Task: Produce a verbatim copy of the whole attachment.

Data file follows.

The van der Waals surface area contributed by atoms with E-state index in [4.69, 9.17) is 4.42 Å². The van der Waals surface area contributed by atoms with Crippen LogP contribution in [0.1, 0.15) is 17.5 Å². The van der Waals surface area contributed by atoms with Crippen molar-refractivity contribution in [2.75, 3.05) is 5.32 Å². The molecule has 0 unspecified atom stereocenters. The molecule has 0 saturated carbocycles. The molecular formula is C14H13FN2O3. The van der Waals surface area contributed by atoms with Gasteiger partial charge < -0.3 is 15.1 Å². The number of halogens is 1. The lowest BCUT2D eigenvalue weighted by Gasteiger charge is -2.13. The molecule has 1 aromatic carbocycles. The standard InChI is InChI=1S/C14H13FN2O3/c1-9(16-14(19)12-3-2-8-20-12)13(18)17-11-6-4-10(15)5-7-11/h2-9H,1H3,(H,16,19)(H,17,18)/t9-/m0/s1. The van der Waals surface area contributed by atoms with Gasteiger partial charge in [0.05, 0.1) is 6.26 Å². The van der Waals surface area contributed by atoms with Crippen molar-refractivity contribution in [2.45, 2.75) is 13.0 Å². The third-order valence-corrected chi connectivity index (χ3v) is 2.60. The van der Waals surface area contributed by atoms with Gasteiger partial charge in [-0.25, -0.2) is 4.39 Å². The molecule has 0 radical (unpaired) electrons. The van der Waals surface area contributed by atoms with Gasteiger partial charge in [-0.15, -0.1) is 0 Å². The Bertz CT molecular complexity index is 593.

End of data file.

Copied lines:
The van der Waals surface area contributed by atoms with E-state index in [4.69, 9.17) is 4.42 Å². The van der Waals surface area contributed by atoms with Crippen LogP contribution in [0.1, 0.15) is 17.5 Å². The van der Waals surface area contributed by atoms with Crippen molar-refractivity contribution in [2.75, 3.05) is 5.32 Å². The molecule has 0 unspecified atom stereocenters. The molecule has 0 saturated carbocycles. The molecular formula is C14H13FN2O3. The van der Waals surface area contributed by atoms with Gasteiger partial charge < -0.3 is 15.1 Å². The number of halogens is 1. The lowest BCUT2D eigenvalue weighted by Gasteiger charge is -2.13. The molecule has 1 aromatic carbocycles. The standard InChI is InChI=1S/C14H13FN2O3/c1-9(16-14(19)12-3-2-8-20-12)13(18)17-11-6-4-10(15)5-7-11/h2-9H,1H3,(H,16,19)(H,17,18)/t9-/m0/s1. The van der Waals surface area contributed by atoms with Gasteiger partial charge in [0.05, 0.1) is 6.26 Å². The van der Waals surface area contributed by atoms with Crippen molar-refractivity contribution in [2.45, 2.75) is 13.0 Å². The third-order valence-corrected chi connectivity index (χ3v) is 2.60. The van der Waals surface area contributed by atoms with Gasteiger partial charge in [-0.25, -0.2) is 4.39 Å². The molecule has 0 radical (unpaired) electrons. The van der Waals surface area contributed by atoms with Gasteiger partial charge in [-0.15, -0.1) is 0 Å². The Bertz CT molecular complexity index is 593.